I really haven't made a secret of the schedule for my next season of racing, at least locally. But honestly, with most tri-bloggers deep into the finishing touches of their fantastic year, most Ironman finishers than every before and more importantly more first time triathletes than every before, it feels counter-productive to post what I am trying to do next year when this year is not even over for most.

Lots of people have jumped on my back. I have been called a 'wuss' for not doing some local races this year, even though my training plan has me doing more volume than is needed for the event. I have been called a slacker, for not showing up for a 30 minute swim when instead I did a 3 hour bike or a two hour run. I have been called crazy for getting up at 0330 to get in a 30 mile ride before the club shows up and I join them for the scheduled 30 mile ride.

I am thinking long term this time. The foundation of the next dozen races has been laid over the summer and fall of this year. I'll let everything else speak for itself.

Wednesday, October 24, 2007

Woah. Where'd the day go? I am quite relaxed as i leave r e i. mistress is now gone & had to stack up on cliff bars & camp meals for food

Tuesday, October 23, 2007


Fear is a powerful emotion. Fear can make you run faster in a race because you don't want to be passed. Fear can stop you in your tracks or make you cower against the wall for protection. Far to often, I believe, we remember and hold onto the fears that hold us back and not the ones that propel us forward.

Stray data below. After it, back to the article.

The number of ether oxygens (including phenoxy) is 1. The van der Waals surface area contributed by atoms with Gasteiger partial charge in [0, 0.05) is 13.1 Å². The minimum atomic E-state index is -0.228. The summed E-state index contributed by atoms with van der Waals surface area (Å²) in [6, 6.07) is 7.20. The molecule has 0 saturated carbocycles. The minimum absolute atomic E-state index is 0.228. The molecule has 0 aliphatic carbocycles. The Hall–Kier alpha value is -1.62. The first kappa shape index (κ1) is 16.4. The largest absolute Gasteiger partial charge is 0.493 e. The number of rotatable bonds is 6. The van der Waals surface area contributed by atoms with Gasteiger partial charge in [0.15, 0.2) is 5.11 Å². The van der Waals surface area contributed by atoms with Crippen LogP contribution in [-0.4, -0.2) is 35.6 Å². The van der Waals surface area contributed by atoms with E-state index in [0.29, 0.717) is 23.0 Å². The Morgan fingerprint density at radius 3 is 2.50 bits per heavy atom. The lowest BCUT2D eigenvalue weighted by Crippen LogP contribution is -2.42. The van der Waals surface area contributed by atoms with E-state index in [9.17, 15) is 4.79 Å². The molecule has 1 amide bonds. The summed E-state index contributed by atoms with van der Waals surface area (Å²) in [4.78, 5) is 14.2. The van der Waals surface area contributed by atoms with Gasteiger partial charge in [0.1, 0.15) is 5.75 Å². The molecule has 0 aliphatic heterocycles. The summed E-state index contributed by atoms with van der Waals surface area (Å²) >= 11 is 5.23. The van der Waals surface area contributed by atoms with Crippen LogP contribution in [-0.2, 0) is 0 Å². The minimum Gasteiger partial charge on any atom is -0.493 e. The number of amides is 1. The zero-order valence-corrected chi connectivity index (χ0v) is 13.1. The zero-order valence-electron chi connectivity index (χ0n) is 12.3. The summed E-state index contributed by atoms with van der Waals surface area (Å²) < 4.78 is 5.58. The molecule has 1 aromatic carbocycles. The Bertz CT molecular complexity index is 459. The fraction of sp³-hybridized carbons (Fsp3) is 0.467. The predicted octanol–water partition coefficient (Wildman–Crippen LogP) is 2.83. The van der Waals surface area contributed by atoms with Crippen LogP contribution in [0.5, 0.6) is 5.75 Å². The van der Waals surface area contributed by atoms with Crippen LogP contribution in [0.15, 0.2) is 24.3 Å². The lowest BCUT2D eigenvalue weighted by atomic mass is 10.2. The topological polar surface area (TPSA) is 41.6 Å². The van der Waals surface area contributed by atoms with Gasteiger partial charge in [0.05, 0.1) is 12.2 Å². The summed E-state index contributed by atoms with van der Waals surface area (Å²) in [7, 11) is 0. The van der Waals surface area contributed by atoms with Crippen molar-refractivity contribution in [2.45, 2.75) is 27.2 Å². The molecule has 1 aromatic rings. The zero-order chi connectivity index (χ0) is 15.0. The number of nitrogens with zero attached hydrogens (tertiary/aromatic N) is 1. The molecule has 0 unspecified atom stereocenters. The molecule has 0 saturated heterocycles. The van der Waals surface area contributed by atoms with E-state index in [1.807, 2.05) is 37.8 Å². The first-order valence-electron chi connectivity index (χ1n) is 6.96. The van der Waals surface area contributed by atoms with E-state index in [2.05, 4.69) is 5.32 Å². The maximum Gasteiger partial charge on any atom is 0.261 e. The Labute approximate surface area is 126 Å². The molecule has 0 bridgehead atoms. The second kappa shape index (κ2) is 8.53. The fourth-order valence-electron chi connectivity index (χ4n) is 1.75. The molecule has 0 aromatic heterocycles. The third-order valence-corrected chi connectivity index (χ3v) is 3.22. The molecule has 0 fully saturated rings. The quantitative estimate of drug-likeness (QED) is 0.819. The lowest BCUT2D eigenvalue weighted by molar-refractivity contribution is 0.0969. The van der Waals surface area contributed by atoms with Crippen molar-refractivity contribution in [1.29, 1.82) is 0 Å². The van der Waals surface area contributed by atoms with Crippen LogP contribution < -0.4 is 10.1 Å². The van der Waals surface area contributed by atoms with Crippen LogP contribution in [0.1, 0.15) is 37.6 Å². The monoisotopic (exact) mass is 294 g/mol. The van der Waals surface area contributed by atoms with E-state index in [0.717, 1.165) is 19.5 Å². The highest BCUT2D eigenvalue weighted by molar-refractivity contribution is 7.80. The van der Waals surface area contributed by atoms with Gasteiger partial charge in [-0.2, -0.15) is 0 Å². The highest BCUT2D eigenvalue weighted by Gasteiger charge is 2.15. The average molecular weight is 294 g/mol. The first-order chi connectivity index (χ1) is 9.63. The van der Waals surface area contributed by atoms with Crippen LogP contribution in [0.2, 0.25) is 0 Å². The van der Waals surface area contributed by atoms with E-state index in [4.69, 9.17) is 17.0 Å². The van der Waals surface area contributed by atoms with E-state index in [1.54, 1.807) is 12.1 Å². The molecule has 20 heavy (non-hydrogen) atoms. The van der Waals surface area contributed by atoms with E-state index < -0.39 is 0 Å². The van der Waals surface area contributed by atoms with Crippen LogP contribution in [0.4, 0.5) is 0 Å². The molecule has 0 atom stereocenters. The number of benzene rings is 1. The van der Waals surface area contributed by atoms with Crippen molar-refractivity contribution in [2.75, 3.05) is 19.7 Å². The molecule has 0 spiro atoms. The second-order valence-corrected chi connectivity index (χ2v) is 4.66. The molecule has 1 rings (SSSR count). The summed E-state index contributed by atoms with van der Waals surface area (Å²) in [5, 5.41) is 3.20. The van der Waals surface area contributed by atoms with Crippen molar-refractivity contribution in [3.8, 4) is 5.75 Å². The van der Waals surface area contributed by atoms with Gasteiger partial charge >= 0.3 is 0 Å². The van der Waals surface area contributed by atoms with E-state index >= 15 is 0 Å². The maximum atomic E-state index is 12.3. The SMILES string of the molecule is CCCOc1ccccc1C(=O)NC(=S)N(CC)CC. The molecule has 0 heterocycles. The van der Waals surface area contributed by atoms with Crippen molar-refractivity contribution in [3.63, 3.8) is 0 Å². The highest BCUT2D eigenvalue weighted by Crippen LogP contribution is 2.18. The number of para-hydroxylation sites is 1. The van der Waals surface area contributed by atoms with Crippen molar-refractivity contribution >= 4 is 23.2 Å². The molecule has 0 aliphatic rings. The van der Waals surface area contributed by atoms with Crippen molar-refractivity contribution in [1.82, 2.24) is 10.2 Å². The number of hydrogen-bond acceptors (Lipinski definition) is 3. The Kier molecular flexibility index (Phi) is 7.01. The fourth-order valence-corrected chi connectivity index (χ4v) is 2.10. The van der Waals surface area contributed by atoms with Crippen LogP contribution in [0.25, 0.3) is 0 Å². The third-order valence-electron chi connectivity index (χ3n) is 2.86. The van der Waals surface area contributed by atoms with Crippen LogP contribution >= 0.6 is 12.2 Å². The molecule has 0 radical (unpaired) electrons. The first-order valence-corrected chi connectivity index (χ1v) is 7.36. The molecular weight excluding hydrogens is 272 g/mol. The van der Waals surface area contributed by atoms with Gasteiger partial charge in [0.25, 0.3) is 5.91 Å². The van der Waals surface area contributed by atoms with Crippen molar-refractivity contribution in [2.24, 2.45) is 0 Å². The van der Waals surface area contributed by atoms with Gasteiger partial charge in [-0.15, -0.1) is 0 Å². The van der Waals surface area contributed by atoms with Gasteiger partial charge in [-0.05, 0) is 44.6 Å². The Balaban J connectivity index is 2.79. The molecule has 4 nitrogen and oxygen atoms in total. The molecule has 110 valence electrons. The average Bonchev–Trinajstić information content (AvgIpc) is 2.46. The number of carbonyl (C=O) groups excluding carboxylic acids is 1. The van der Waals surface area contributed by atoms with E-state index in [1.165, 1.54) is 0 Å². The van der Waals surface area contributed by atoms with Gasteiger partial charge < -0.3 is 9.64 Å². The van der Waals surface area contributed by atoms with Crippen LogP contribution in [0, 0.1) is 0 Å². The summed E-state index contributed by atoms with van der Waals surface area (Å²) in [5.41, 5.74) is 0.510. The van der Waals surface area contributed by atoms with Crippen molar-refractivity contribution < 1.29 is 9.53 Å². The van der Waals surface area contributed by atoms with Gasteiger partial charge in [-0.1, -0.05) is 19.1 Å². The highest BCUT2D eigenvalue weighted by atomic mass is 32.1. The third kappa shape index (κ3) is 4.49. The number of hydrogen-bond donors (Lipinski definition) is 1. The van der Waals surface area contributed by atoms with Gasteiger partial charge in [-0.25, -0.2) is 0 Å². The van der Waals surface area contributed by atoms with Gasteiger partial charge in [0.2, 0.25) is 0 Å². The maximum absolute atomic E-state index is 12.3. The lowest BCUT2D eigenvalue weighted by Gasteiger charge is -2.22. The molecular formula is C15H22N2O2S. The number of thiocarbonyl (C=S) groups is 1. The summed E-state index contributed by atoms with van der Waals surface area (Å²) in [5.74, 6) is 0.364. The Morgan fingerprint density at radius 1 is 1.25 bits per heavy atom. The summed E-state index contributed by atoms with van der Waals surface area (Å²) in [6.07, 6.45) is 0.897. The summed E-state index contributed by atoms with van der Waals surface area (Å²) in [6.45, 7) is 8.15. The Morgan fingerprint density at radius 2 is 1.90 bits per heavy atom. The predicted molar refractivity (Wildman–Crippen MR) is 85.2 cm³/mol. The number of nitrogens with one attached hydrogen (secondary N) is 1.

Its easy to consider the visceral fears we have about snakes, or heights or being alone in the dark. These immediately set upon us just being in the vicinity of the challenge. These are deep seated fears that came from a trauma or situation that at the time your mind was unable to comprehend. But these fears are generally marginalized because we attempt to live in a bubble that negates being around snakes, or the edges of tall buildings or being in dark, quiet places.

Its the fear of failure that affects all of us on a daily basis and that we have the greatest power over. The fear of failing family. The fear of being fired from your job. The fear of asking for the sale. The fear of standing up for yourself in the name of injustice.

I think when it comes to these fears we allow ourselves to be controlled by our emotions too much and our intelligence not enough. We put the same weight on the fear of finishing a marathon as we do on seeing a snake in wild. We equate the fear of standing in front of a small group for a presentation as we do looking over a ten story balcony.

I use to have a fear of heights whenever I looked over a long drop. Then I realized my fear did not occur when I was tied in with a rope rappelling off a helicopter or when bungie jumping or when I was rock climbing.

I realized my fear was not falling from that high...but jumping with no safety measures. Once I realized that I could look over a drop of any distance, I just have to tell myself, "Don't jump". Thats much different than the natural inclination to think, "Don't fall!"

So my conclusion is to change the paradigm of my fear. I still don't want to fail my family, so I think, "Don't fail yourself." I still don't like snakes much, but as long as I think, "Don't touch" instead of "Don't bite" I can get along just fine.